Monday, December 29, 2008

The Pleasures of Reading, Viewing, and Listening in 2008, Part Fifteen: Lucy Sussex

Lucy Sussex:

2008 as an Antipodean arts consumer? A bit of a blur. I tend not to buy music myself, as these days it comes through the door courtesy of the resident record collector. And most of the films are forgotten, with the exception of the totally unrecommended Towelhead (I walked out around the time of the second sexual assault) and Australia, which I just saw. Hmn. Firstly it is an exercise in genres—comedy turns into western turns into war story with the bombing of Darwin, then race relations melodrama. Secondly, the Australian Tourist Commission must have been leaning heavily on the producers, hoping for the hobbit goldmine New Zealand gained from the Lord of the Rings. Thirdly, it’s only a story, and the historical accuracy is never allowed to get in the way of filmic conventions. Fourthly, it’s made for the overseas markets. Fifthly, Nicole is not as bad as she’s painted. If you want better films about Australian indigenes, try The Rabbit-Proof Fence, or Ten Canoes.

As regards books, here followeth an assortment, stuff I liked, which should be readily available via your friendly internet terminal.

Best anthology

James Doig, ed.

The Gothic was the predominant literary form as Australia was settled, and it took to the new land with an eldritch vengeance. Doig is an archivist, and his selection is full of pleasures. Possibly the most striking story is Marcus Clarke’s “Cannabis Indica,” a nightmare reverie that despite the name was written under the influence of opium. Elsewhere Fergus Hume, best known for the pioneering crime bestseller The Mystery of a Hansom Cab (1886), shows a deft hand at the comic with a Banshee in the now touristy Queenstown, NZ. Vampires, ghosts and werewolves all figure, but the predominant motif is the hidden guilt behind colonization, the fear of the indigenous supernatural. Enjoy! Available from

Best biographical writing

J. G. Ballard
Fourth Estate

In the 1960s, the major writer of Britain’s New Wave was a single father living in suburbia. J. G. Ballard’s wife had died suddenly, leaving him with three young children to raise. So he penned his poetic, dark visions of the future after (a) getting the kids to school in the morning (b) a Scotch. His children, not his works, are the miracles of his title. Another miracle was Ballard as a child surviving internment by the Japanese, which gave rise to Empire of the Sun, his most famous book. The first part of this autobiography revisits that time, formative for Ballard the acute, dispassionate observer. His fiction and his memoir are both marked by coolness of tone; he is not a cold man, just an odd one. On the whole he does not like other authors and he observes himself and his writing with neither pity nor egomania. Typical is his observation that his friend Kingsley Amis was an acute fiction judge, who nonetheless “disliked a good part of my later writing.” At the end of the book Ballard notes that he is dying of cancer. Even then he avoids self-pity, being gracious, almost cheerful about his impending dissolution.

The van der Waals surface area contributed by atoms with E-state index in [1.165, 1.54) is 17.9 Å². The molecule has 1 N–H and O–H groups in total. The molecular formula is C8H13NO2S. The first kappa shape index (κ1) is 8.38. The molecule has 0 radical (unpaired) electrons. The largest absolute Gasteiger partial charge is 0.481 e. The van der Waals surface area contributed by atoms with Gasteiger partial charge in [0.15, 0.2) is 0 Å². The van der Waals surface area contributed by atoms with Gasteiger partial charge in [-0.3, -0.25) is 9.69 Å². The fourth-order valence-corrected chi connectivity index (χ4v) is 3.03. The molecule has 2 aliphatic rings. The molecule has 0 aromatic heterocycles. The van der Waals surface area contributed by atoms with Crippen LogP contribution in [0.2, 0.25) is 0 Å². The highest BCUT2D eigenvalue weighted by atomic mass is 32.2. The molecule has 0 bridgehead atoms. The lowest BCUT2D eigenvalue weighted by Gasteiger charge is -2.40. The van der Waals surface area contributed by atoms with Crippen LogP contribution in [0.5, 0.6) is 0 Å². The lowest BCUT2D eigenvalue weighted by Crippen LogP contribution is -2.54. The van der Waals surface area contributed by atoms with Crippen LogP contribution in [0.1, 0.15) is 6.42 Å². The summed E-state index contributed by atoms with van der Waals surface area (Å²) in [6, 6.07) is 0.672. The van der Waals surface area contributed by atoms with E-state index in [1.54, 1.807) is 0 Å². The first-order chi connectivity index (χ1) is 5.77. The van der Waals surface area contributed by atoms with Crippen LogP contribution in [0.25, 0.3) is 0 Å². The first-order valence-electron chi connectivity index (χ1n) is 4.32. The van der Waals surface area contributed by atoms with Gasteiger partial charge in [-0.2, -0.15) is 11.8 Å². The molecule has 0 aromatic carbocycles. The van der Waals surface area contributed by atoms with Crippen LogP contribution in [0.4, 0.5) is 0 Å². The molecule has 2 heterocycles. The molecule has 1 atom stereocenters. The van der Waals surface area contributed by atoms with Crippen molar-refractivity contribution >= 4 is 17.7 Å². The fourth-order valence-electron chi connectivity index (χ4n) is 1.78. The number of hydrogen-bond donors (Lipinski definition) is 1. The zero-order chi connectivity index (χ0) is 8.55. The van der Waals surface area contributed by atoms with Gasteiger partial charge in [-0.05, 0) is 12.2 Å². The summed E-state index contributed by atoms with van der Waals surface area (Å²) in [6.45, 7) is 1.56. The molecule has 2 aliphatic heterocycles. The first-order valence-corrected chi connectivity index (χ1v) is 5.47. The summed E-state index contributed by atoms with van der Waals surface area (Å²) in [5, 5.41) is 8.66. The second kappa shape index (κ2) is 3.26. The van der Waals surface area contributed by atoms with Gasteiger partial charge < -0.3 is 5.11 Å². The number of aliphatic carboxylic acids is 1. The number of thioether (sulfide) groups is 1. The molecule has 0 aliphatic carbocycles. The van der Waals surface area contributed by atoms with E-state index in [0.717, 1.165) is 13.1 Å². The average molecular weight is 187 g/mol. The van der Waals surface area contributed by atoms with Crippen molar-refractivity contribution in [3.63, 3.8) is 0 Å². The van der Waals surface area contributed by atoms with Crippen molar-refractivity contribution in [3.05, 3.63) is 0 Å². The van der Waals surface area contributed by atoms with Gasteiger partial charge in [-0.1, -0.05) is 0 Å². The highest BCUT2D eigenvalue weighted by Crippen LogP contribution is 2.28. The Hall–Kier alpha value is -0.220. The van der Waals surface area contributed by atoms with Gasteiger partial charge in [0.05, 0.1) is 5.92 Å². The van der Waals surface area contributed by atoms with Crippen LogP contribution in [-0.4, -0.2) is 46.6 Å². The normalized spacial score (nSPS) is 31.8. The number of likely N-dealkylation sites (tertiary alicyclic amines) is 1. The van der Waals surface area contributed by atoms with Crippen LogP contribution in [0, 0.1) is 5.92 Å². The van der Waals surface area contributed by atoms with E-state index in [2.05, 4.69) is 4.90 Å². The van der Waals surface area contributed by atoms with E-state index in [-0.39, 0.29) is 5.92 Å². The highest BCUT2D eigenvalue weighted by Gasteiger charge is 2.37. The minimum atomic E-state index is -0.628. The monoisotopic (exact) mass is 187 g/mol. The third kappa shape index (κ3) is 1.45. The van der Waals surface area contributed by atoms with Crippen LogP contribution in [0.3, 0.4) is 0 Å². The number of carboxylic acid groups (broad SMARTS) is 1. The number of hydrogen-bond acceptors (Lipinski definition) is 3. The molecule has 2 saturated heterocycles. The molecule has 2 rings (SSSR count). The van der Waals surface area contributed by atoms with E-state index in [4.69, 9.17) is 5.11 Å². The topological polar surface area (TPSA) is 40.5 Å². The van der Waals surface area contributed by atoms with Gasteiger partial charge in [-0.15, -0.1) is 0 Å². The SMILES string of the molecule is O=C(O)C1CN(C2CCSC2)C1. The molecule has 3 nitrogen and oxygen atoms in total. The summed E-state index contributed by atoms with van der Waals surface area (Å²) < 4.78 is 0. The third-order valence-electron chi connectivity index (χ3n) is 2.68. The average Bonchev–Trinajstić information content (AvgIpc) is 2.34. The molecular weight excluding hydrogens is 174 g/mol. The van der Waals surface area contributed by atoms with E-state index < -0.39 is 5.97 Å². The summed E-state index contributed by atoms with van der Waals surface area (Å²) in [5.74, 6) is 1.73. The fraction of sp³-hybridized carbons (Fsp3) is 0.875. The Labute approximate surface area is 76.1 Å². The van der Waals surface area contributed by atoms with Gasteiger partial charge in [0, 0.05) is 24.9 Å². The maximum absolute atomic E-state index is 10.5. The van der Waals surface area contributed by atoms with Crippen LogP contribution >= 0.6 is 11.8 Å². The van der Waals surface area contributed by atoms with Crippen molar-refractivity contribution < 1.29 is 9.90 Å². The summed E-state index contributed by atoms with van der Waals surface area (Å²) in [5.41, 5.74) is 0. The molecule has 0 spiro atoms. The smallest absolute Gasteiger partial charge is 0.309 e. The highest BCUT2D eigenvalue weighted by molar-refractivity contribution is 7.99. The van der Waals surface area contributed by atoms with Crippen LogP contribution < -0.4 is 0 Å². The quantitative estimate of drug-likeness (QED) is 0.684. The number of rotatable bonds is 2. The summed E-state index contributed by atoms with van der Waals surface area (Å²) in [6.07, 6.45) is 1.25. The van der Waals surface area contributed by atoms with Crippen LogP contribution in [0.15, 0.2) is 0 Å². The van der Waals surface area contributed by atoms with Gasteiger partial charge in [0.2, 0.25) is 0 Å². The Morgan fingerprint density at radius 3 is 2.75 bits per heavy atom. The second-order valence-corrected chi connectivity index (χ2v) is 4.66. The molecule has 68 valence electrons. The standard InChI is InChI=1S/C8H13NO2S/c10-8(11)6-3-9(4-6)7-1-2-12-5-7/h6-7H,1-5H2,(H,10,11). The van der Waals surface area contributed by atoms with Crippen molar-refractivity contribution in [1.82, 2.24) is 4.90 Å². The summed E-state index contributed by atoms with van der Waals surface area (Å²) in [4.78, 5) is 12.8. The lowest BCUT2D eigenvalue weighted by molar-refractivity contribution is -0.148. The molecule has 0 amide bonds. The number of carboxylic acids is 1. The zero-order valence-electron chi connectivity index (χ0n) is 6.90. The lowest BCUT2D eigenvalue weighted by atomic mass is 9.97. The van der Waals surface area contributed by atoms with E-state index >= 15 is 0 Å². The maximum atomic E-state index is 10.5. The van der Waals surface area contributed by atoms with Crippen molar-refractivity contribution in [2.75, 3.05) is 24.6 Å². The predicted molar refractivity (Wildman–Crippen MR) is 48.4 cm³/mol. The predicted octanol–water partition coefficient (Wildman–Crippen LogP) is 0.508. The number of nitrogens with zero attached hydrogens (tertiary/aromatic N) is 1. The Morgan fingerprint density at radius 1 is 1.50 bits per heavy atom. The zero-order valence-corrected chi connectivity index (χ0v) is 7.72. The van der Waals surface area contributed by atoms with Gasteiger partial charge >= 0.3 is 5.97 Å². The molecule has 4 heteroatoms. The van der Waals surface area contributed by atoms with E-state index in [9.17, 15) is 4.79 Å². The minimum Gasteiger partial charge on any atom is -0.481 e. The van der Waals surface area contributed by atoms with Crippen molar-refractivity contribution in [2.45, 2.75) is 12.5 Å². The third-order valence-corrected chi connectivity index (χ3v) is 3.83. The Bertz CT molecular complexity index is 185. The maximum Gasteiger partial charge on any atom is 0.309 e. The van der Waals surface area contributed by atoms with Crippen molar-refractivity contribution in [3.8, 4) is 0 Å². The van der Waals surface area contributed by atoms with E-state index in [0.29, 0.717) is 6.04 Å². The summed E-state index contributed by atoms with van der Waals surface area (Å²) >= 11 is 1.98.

Jill Roe
4th Estate

Some may know Miles Franklin from the Australian classic film of My Brilliant Career, based on her New Woman debut novel. Her life was like—and unlike—the novel. In the Australian bush, where she was born, women were mothers, wives, and helpmeets. To wish for anything else was eccentric and unnatural; to actually achieve it nigh impossible. My Brilliant Career made her name as a young woman author, but the Australian literary market was small. Earning a living from writing meant living overseas, tragic for a writer whose attachment to home was total. She worked for American women’s organizations, struggled with a follow-up novel, and avoided an easy and risky surrender to marriage. From our perspective her life was unimaginably hard, but her courage blazed like a bushfire. She worked as a nurse in WW1, returned to Australia, and found new writing life via a male pseudonym. Jill Roe’s biography has been some twenty-five years in the making, and is worth the wait. It presents a full and engrossing account of a talented and exquisitely contradictory personality: a gifted writer, of letters and novels; a delightful personality; a Nationalist; and perhaps most significantly, an independent woman